For people new to Twitter, learning how to identify a retweet can be difficult, especially since retweets manifest themselves in 2 different ways.
Really quickly though, let’s review what a rewteet is, so we’re all on the same page. When you retweet a message, you are sharing another person’s post with your followers and ensuring that the original creator is getting credit.
Way #1: The letters “RT”
A retweet is indicated in some tweets as RT. The format with these messages that have RT is “RT @username-of-original-tweeter:”
Retweet with RT:
Notice the format: “RT @biz:” @biz — Biz Stone, co-founder of Twitter — is the person that wrote the message: “I’m keeping my day job and I’ve accepted a new role as Social Impact Advisor at Aol…”
Rhys Howell decided to share that message with his followers and even added commentary after Biz’s message: “Wow, good luck with that!” If you’re retweeting, you can add commentary before or after the original message.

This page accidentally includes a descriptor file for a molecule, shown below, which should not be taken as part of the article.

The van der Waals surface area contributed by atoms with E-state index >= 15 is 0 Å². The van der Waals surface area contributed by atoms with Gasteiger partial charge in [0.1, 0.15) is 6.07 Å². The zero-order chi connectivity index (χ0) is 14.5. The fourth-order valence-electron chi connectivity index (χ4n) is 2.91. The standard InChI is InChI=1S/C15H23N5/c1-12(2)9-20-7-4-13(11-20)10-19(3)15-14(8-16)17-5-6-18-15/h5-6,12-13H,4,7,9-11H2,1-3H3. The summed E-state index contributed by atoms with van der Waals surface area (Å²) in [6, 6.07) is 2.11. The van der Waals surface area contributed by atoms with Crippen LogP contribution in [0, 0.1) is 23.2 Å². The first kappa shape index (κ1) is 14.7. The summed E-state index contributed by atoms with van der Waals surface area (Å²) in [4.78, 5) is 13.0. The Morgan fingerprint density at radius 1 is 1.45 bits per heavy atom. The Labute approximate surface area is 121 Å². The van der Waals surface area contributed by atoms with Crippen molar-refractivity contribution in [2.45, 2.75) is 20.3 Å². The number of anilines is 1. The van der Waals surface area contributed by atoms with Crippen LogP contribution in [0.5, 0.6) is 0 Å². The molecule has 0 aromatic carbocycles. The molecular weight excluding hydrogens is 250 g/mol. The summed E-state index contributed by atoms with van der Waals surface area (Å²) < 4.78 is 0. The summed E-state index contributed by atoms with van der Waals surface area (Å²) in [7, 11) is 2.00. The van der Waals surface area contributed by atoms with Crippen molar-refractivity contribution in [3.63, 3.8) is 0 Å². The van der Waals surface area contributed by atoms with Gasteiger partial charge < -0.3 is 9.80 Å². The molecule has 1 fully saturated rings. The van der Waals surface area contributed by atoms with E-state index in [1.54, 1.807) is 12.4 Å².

I decided to add commentary at the beginning of the following message.
Retweet with RT and beginning commentary:
There is no hard and fast rule on RT commentary. Put it at the end or the beginning, whichever you prefer.
Way #2: Fancy arrows, sans RT
But not all retweets have RT in the Twitter message. If you RT someone else’s post using Twitter.com – as opposed to a Twitter client like TweetDeck or Seesmic – you will not get the option to add your own commentary. As a result, the letters RT will not appear, and the retweet will look something like the image below.
Retweet without the letters RT:
The above screenshot is a picture of a message that I retweeted using Twitter.com. The green triangle in the upper left corner indicates that I retweeted the message.
It also shows the person that originally said this, @falseSteveJobs, and next to his name are little arrows that Twitter has designated as the Retweet arrows. The arrows icon is followed by my name, the person that retweeted it.
I hope that answered some questions for you! If you have any more, please leave them below and I will answer them shortly.